Haskins reflects on decades serving older adults

Elizabeth Haskins, former director of the Cortland County Area Agency on Aging, retired from the agency in late November. (Photo via the Cortland County Area Agency on Aging).

As Elizabeth Haskins, Cortland County Area Agency on Aging’s director for the last 11 years, prepares to spend time with her grandchildren after her retirement, she is reminded of the folks she used to serve.

Haskins retired from the County Area Agency on Aging in late November after working with older adults in the county for about 20 years.

“Baby boomers, which is who we were serving during my time as a public servant, are very much about empowerment,” she said. “They’re very much about wanting to own, wanting to take control, which I greatly admire. Why should we tell them how to live their lives when they're perfectly capable of telling us how they want to.”

That, she said, exemplifies life as a public servant.

“Your main goal is to listen to what the people are saying,” Haskins said. “Not just those with the loudest voices, but the trick really is to find those voices that are hard to reach, so that their voices are equally heard. Just as loudly as the voices of those who have the ability to maybe find a greater platform to make their wants and needs known.”

Haskins, originally from DeRuyter in Madison County, said she always tried to direct people’s needs and match them with opportunities in government.

“That’s really one of the keys because your job really is to take those voices, make them one, and then consider the funding that’s coming in and apply it in a way that's going to have the greatest impact on the community that you’ve served,” she said.

Serving a rural community she is so embedded in, Haskins said, adds another wrinkle to the job.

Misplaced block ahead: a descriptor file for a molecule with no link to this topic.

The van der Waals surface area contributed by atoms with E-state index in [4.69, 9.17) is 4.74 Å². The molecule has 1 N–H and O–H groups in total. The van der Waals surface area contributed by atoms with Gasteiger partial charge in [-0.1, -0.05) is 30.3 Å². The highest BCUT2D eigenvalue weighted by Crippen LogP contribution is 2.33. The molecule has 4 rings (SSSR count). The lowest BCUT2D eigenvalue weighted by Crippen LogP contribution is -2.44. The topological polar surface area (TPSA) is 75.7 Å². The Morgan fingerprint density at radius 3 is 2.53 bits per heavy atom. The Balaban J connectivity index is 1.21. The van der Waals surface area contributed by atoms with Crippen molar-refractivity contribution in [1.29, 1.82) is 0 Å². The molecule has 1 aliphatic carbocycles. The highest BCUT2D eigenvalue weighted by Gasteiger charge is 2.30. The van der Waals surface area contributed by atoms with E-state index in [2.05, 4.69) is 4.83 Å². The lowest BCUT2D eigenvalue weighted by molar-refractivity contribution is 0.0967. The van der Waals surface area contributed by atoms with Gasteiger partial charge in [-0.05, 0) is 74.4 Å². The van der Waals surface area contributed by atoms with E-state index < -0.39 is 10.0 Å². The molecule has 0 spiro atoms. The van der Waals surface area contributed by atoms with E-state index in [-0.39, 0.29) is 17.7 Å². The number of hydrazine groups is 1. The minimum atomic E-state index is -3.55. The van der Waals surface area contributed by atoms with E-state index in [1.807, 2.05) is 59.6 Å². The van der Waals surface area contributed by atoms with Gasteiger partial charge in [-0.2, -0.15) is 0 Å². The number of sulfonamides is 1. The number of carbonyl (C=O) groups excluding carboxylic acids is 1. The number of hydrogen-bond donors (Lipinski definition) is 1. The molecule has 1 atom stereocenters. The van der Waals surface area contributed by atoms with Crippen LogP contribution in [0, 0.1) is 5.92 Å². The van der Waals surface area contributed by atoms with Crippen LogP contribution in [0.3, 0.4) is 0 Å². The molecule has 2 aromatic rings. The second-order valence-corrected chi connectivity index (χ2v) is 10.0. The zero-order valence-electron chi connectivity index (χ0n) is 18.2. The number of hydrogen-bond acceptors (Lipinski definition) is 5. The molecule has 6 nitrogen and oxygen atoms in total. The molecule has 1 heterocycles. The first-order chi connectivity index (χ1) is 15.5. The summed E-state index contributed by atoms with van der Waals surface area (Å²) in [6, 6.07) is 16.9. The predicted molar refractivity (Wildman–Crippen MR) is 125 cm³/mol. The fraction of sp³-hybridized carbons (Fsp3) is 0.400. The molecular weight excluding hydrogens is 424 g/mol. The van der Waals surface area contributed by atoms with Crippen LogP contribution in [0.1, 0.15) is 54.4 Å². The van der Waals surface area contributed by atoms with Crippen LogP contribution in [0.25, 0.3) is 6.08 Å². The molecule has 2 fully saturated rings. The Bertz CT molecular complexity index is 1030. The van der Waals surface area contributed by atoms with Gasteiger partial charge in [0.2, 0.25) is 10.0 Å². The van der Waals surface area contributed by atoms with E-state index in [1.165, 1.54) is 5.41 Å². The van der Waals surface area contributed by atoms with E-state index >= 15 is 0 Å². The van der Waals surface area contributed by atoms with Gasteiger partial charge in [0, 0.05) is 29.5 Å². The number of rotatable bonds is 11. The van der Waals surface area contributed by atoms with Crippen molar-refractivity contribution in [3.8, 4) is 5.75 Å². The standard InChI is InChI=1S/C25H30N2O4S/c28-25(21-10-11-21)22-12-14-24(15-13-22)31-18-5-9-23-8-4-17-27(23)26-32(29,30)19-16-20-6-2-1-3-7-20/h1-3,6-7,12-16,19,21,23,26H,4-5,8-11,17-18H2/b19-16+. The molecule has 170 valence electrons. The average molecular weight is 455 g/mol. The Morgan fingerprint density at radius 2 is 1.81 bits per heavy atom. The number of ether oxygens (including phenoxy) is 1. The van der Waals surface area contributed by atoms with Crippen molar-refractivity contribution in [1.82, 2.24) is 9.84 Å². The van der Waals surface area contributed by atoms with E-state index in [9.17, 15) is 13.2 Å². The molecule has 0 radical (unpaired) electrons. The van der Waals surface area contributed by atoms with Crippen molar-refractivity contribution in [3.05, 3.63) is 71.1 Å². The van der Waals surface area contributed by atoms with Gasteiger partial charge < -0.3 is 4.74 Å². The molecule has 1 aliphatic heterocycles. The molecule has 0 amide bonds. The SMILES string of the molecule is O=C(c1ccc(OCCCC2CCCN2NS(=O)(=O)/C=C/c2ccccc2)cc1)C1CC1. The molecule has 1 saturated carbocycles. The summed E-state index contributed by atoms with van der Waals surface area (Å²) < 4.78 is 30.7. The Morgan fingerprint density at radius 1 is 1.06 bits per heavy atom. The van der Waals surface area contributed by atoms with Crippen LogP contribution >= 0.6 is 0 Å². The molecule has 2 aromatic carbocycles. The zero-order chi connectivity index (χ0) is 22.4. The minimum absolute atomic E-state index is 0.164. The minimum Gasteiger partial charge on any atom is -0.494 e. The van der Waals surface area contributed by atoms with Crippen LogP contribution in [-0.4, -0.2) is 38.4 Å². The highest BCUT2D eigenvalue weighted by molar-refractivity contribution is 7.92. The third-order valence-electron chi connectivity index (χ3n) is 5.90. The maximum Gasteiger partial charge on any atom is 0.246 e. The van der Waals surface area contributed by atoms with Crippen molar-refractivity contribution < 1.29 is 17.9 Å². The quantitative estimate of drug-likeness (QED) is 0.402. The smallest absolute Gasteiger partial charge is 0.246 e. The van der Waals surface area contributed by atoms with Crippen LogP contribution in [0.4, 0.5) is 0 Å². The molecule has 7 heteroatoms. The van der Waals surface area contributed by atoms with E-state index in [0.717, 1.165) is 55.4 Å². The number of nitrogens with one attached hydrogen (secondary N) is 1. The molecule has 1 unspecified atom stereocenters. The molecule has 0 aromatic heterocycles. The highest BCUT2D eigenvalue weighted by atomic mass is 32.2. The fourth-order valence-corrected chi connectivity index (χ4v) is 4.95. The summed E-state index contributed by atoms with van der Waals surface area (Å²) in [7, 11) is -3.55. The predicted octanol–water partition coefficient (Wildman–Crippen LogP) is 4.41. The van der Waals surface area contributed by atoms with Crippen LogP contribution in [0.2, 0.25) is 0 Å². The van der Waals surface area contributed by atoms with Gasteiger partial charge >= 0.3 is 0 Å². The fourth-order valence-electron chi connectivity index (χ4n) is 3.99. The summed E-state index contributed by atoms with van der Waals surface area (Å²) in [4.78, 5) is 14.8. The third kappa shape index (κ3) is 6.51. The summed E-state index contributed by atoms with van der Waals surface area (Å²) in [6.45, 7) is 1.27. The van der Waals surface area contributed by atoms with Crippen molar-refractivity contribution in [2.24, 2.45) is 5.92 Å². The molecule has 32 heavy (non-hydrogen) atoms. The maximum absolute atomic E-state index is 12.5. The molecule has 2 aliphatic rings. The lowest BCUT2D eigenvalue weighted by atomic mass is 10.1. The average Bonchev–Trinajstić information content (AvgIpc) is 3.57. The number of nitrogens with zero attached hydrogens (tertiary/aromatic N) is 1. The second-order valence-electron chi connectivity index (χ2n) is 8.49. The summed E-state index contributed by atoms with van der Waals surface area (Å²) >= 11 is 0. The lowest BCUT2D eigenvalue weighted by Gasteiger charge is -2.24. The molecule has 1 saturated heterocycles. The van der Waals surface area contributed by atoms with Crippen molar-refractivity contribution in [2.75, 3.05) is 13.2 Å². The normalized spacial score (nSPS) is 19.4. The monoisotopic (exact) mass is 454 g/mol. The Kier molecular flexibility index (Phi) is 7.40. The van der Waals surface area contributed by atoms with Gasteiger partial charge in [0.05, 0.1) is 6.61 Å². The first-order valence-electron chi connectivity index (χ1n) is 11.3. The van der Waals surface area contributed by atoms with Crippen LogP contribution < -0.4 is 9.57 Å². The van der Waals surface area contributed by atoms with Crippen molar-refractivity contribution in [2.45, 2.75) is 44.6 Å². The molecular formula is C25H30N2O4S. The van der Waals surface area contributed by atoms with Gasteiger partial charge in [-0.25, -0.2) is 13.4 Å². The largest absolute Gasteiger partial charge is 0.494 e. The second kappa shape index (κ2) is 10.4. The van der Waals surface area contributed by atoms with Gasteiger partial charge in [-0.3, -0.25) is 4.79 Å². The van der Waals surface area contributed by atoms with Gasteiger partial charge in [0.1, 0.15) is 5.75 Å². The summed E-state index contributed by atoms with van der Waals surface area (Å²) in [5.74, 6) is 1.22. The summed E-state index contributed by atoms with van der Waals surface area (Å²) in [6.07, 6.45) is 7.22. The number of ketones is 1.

“In a rural community, one thing we pride ourselves on is that we have grit, and we have pride. We pride ourselves in having the ability to do things for ourselves. That is where the empowerment piece comes in,” Haskins noted. “We all work together and, and we want to make our lives better, making sure that we can maintain independence as long as we possibly can.”

Haskins holds a degree in nutrition and began working for the county with the health insurance information counseling assistance program and later the ombudsman program, which is advocacy in nursing homes. 

“I have such an admiration and respect for older adults,” she said. “And if the United States specifically could realize the resources that we have in our older adults, and how much they could teach us wow, wouldn’t we be in a great place.”

There are lots to learn from older adults, she said.

“I truly enjoy sitting down and learning who they are and what they’ve done,” Haskins added.

Much like the way she listens to those she advocates for, Haskins also listens to her own reflections. This year she decided that, although she loves her job, she wanted better work-life balance after two decades of life in public service and knew it was time to step away.

For now, she hopes to spend more time with her family, as well as look for other ways to do what she has always loved to do: advocate for others.

“I'm looking forward to becoming active in my local community, and let’s see where we go from there because it’s a small rural community, but they’re very strong,” she said. “I’m looking to give back and to apply some of what I’ve learned here.”